Making debriefs part of a regular program of preventive care leads to more beneficial outcomes. Reactive care – a debrief that takes place in the aftermath of a particularly stressful event – occurs when individuals are full of heightened and heavy emotions and aren’t able to fully engage in the debriefing process. During a preventive care-style debrief, individuals are less occupied with a specific need and can engage in the process of working through all the small things they have experienced over time. This leads to greater learning about themselves and their needs and greater likelihood of retaining that learning over time. 

As part of an individual debrief, teenagers and adults alike get the opportunity to work through their experiences with guided assistance. The crafted questions of a good debrief help us recognise things we didn’t even know were hiding under the surface of our hearts and minds. We debrief our emotions, identity, grief and loss, subconscious expectations, and more. 

Debriefing as a family helps us see where these different facts do and do not line up with each other – where we have different perspectives on the same events. Children are provided a safe space and a mediated opportunity to share emotions they have struggled to express. Parents can help fill in the gaps where children were missing part of the story. These can be powerful family moments.

One Adult TCK shared with me that as a child, their missionary family had something called a “debrief” every four years through their parents’ missionary agency while on home assignment. Yet this experience never included anything individual for them as a child or teenager, where they could explore their feelings. In addition, they felt constrained to not speak about certain events. A debrief that created sacred space and acknowledged their individual journey would have been far more powerful. It would have combatted the loneliness far too many TCKs struggle with and instilled the value that they are worth being individually cared for.

Q: How can our family access a quality debrief? 

If your organisation offers (or requires) a debrief, try to get some information about what debrief means to them. You might ask what the debrief consists of, how children are involved, what the goals/aims of the debrief are, and how the debriefers are trained. 

If your organisation does not provide debriefing, or the debriefing offered is not comprehensive, you could ask them to outsource these services to another organisation or to cover the cost of your family procuring a debrief elsewhere. Knowing what a good debrief is and why it matters will help in explaining why this is important to you.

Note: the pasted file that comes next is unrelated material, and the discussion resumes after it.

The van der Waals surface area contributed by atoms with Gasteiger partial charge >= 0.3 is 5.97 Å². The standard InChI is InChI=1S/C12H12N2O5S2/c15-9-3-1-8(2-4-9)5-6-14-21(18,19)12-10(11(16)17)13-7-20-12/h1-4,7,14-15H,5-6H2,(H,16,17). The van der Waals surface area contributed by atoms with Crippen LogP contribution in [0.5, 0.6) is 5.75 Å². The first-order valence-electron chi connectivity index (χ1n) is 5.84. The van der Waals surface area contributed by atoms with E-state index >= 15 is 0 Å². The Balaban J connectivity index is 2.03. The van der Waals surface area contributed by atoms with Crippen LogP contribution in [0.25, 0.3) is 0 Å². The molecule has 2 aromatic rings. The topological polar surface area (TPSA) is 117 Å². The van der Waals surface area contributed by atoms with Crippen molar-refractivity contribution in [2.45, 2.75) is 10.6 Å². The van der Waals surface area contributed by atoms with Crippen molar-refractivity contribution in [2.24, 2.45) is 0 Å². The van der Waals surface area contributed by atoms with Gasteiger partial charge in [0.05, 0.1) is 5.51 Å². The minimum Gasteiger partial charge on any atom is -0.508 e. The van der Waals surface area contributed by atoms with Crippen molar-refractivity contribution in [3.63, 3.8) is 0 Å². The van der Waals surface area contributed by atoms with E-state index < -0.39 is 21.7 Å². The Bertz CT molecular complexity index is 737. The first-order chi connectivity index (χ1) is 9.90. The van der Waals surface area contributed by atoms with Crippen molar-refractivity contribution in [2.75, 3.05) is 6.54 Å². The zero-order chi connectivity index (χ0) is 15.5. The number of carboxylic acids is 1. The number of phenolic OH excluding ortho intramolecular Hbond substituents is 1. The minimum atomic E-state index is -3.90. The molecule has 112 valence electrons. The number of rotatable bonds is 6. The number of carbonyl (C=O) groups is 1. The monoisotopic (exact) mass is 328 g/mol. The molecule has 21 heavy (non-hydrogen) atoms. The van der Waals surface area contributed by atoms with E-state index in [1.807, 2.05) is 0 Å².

Our priority at TCK Training is ensuring that families have access to quality debriefing, both inside and outside the missionary world, and we are not the only group with this goal. Other sources of quality debriefs include MTI (Mission Training International), Alongside Ministries, TRAIN, and Safe Place Ministry. 

TCK Training provides debriefing services (both in-person and virtual), and we also train others to provide good debriefs. (We have trained hundreds of people in how to conduct quality debriefs, including staff at various mission organisations.) To make quality debriefing even more accessible, we now offer a resource to help parents lead their own family debrief at home. We also have a FREE processing worksheet with great questions to ask yourself or someone else to help work through emotions. This free resource is a great place to start if you want to learn more about what a quality debrief can look like.

Photo by Mike Scheid on Unsplash

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Tanya Crossman

Tanya Crossman is an Adult TCK, the Director of Research and Education Services for TCK Training, and author of Misunderstood: The Impact of Growing Up Overseas in the 21st Century. Having lived most of her adult life in China, pandemic border closures left Tanya stranded in her native Australia, separated from her American husband. She's now living with her parents, applying for a US green card, and working on her second comprehensive book for/about TCKs, while spending as much time as she can with her young niece and nephews.